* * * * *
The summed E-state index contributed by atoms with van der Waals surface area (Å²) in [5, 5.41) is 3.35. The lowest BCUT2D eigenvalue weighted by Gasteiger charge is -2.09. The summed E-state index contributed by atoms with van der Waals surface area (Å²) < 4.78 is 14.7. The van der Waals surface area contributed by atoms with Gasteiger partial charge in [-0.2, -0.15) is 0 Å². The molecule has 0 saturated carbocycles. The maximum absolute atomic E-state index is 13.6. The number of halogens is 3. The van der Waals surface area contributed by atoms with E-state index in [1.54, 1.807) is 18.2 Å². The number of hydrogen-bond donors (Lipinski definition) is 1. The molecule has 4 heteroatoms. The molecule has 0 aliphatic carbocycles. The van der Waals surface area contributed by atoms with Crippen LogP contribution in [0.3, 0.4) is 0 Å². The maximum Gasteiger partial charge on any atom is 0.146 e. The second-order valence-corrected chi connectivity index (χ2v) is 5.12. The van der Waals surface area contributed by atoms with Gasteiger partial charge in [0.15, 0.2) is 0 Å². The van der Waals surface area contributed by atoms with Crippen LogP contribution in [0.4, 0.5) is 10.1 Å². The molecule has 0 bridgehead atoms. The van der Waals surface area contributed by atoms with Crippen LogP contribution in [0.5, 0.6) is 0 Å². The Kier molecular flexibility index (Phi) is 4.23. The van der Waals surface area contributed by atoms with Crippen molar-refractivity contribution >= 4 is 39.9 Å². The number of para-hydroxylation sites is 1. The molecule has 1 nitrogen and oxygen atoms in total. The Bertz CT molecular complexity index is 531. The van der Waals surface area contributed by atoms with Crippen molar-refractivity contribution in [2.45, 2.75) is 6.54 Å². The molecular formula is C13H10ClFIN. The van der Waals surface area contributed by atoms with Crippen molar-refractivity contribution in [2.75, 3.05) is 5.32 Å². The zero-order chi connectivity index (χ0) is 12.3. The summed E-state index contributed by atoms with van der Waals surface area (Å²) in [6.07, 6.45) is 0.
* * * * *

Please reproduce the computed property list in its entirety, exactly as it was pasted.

The summed E-state index contributed by atoms with van der Waals surface area (Å²) in [5, 5.41) is 3.35. The lowest BCUT2D eigenvalue weighted by Gasteiger charge is -2.09. The summed E-state index contributed by atoms with van der Waals surface area (Å²) < 4.78 is 14.7. The van der Waals surface area contributed by atoms with Gasteiger partial charge in [-0.2, -0.15) is 0 Å². The molecule has 0 saturated carbocycles. The maximum absolute atomic E-state index is 13.6. The number of halogens is 3. The van der Waals surface area contributed by atoms with E-state index in [1.54, 1.807) is 18.2 Å². The number of hydrogen-bond donors (Lipinski definition) is 1. The molecule has 4 heteroatoms. The molecule has 0 aliphatic carbocycles. The van der Waals surface area contributed by atoms with Crippen LogP contribution in [0.3, 0.4) is 0 Å². The maximum Gasteiger partial charge on any atom is 0.146 e. The second-order valence-corrected chi connectivity index (χ2v) is 5.12. The van der Waals surface area contributed by atoms with Gasteiger partial charge in [0.15, 0.2) is 0 Å². The van der Waals surface area contributed by atoms with Crippen LogP contribution in [0.4, 0.5) is 10.1 Å². The molecule has 0 bridgehead atoms. The van der Waals surface area contributed by atoms with Crippen LogP contribution in [0.5, 0.6) is 0 Å². The Kier molecular flexibility index (Phi) is 4.23. The van der Waals surface area contributed by atoms with Crippen molar-refractivity contribution >= 4 is 39.9 Å². The number of para-hydroxylation sites is 1. The molecule has 1 nitrogen and oxygen atoms in total. The Bertz CT molecular complexity index is 531. The van der Waals surface area contributed by atoms with Crippen molar-refractivity contribution in [2.45, 2.75) is 6.54 Å². The molecular formula is C13H10ClFIN. The van der Waals surface area contributed by atoms with Crippen molar-refractivity contribution in [2.75, 3.05) is 5.32 Å². The zero-order chi connectivity index (χ0) is 12.3. The summed E-state index contributed by atoms with van der Waals surface area (Å²) in [6.07, 6.45) is 0.